ANNAPOLIS, DEC. 15 -- A legislative committee today was instructed to establish a work group to examine proposed regulations for the racing of Arabian horses at Maryland's thoroughbred tracks.
Del. Larry Young (D-Baltimore), co-chairman of the Administrative, Executive, Legislative, and Review Committee, appointed a five-member staff to study and clarify the Maryland Racing Commission's proposed regulations before Jan. 12. Young also postponed a scheduled hearing on intertrack wagering between Laurel and Pimlico.
Because the proposal on the Arabians is not classified as an emergency, the AELR panel does not have the authority to veto it. But committee attorney Stuart Gordon said it is in the interests of the racing industry to comply with committee recommendations.
"If the commission defies AELR," Gordon said, "it then would face the clear probability that if it needed to have any bills passed in the future -- after ignoring the wishes of the General Assembly -- it would have to face the consequences."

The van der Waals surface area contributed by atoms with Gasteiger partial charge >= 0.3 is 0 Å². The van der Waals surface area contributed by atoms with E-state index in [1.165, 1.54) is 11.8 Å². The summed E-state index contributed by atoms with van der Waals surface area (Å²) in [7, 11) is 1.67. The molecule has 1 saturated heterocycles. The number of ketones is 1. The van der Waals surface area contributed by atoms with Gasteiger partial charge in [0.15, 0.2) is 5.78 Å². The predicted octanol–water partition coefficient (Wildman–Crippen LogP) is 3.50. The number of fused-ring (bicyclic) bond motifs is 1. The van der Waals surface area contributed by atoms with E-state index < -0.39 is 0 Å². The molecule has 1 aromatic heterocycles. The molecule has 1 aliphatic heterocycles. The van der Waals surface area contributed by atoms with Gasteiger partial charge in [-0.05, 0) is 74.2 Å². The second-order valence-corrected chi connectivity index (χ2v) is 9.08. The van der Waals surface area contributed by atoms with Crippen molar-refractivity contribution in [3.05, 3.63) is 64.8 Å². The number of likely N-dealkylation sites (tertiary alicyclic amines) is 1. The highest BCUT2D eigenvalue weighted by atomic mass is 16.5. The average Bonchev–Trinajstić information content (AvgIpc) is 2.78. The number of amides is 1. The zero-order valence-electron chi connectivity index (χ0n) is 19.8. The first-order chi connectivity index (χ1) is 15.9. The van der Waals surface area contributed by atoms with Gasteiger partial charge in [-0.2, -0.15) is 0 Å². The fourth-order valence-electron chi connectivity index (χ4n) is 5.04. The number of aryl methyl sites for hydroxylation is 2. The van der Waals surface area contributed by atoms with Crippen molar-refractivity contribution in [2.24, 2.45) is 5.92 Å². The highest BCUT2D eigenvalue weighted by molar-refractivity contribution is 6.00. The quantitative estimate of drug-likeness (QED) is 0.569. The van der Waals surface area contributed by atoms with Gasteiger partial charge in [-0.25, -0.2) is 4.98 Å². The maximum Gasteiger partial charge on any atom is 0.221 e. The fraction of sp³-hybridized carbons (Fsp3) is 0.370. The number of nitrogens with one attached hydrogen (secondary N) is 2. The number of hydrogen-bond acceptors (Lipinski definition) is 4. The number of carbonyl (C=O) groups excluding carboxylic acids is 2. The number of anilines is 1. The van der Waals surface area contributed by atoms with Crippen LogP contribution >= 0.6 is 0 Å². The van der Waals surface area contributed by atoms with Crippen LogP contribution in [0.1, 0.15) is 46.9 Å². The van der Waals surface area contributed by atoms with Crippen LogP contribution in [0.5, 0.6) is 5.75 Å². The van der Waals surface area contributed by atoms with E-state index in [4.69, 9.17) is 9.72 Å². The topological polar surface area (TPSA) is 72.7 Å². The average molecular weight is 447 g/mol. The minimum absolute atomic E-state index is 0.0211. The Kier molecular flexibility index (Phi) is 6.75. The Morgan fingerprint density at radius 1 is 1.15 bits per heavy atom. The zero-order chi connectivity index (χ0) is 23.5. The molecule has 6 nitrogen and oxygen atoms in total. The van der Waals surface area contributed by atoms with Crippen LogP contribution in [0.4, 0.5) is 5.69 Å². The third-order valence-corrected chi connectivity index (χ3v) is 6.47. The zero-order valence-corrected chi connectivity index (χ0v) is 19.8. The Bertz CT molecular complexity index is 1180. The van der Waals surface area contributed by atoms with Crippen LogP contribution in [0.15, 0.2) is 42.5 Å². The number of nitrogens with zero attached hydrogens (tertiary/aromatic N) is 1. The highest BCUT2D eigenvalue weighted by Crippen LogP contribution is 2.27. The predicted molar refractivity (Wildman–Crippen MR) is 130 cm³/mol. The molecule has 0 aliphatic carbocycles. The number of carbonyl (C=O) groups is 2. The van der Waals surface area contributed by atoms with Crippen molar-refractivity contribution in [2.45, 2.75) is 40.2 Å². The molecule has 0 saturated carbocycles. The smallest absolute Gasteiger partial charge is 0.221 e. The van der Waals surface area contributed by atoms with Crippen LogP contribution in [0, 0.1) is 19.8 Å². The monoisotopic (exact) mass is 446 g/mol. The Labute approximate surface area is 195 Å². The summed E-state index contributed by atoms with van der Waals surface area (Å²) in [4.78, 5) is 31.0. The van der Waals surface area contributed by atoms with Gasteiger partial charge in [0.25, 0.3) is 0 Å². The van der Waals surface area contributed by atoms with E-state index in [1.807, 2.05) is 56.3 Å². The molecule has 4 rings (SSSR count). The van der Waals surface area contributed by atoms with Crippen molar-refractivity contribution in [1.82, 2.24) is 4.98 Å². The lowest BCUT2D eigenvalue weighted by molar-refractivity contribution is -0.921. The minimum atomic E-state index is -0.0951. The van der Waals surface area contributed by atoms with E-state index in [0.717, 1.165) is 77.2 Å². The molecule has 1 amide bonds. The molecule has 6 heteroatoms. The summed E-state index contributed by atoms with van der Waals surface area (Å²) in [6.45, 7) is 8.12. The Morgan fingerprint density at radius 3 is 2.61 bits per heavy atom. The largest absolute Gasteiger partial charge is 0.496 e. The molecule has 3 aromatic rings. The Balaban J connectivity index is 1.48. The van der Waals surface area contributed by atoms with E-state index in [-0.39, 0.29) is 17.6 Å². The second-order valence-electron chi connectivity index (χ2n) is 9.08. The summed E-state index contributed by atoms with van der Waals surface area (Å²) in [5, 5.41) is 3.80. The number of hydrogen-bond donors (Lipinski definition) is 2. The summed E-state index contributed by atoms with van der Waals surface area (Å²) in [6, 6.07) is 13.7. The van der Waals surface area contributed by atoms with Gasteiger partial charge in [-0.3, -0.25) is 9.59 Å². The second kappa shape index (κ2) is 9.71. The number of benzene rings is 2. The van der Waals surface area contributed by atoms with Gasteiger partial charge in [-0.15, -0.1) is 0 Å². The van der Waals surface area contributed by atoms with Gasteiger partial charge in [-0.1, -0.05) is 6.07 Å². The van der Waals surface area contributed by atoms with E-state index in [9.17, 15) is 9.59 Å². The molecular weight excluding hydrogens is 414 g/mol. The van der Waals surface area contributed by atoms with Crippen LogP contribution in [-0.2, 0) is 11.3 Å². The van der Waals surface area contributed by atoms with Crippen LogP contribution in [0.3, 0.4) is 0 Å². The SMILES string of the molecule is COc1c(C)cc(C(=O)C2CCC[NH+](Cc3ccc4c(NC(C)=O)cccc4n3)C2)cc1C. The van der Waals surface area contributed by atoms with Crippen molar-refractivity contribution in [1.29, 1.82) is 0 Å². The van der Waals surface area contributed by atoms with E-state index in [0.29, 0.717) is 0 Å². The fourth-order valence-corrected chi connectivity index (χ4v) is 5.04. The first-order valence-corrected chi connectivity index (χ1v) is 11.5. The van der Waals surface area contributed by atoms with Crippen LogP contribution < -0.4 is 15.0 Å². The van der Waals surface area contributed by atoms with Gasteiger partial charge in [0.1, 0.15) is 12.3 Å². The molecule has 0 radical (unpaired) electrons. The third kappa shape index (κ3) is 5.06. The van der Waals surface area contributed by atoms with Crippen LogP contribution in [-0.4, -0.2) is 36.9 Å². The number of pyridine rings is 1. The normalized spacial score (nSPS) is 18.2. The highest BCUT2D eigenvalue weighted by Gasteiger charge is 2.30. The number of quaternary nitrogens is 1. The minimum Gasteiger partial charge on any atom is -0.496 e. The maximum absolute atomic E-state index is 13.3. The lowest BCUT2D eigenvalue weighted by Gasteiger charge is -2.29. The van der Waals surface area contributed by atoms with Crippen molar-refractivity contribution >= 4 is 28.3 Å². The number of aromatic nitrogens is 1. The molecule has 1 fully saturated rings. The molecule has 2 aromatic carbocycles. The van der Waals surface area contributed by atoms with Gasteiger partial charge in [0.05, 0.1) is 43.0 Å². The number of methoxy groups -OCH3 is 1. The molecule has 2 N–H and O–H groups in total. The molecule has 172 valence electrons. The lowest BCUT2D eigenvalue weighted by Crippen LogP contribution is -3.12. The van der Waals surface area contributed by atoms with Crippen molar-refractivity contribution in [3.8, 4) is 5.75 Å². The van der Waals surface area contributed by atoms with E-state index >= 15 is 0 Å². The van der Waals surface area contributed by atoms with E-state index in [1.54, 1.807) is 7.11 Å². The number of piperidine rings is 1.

But Young does not expect the regulations to become entangled. "Most of the issues seem to be relatively minor," he said.
In October, the Maryland Racing Commission cleared the way for "Arabian and other nonthoroughbred horses" to race at the state's thoroughbred tracks. The regulation thereby became subject to the legislative review process and public hearings.
Laurel and Pimlico president Frank De Francis has said he would race Arabians at Laurel -- not at Pimlico -- beginning in June or October 1988.
Today, Pimlico and Laurel general counsel Martin Jacobs told the AELR panel, "We see a unique opportunity to build our fan base through the racing of Arabians."
Jacobs also restated that Arabians would race in Maryland on an experimental basis, would make up the first race on the card Friday through Sunday (and holidays), would have betting pools separate from thoroughbreds and would not be allowed to stable at Laurel, Pimlico or Bowie.
"If Arabian racing is not successful," Jacobs said, "we will stop it." Some AELR committee members expressed concern that "successful" might not be easily defined.
Arabian racing has been opposed by the Maryland Thoroughbred Horsemen's Association, which fears that betting on Arabians ultimately will dilute the funds used to wager on thoroughbreds. The Maryland Horse Breeders' Association expressed more tepid opposition.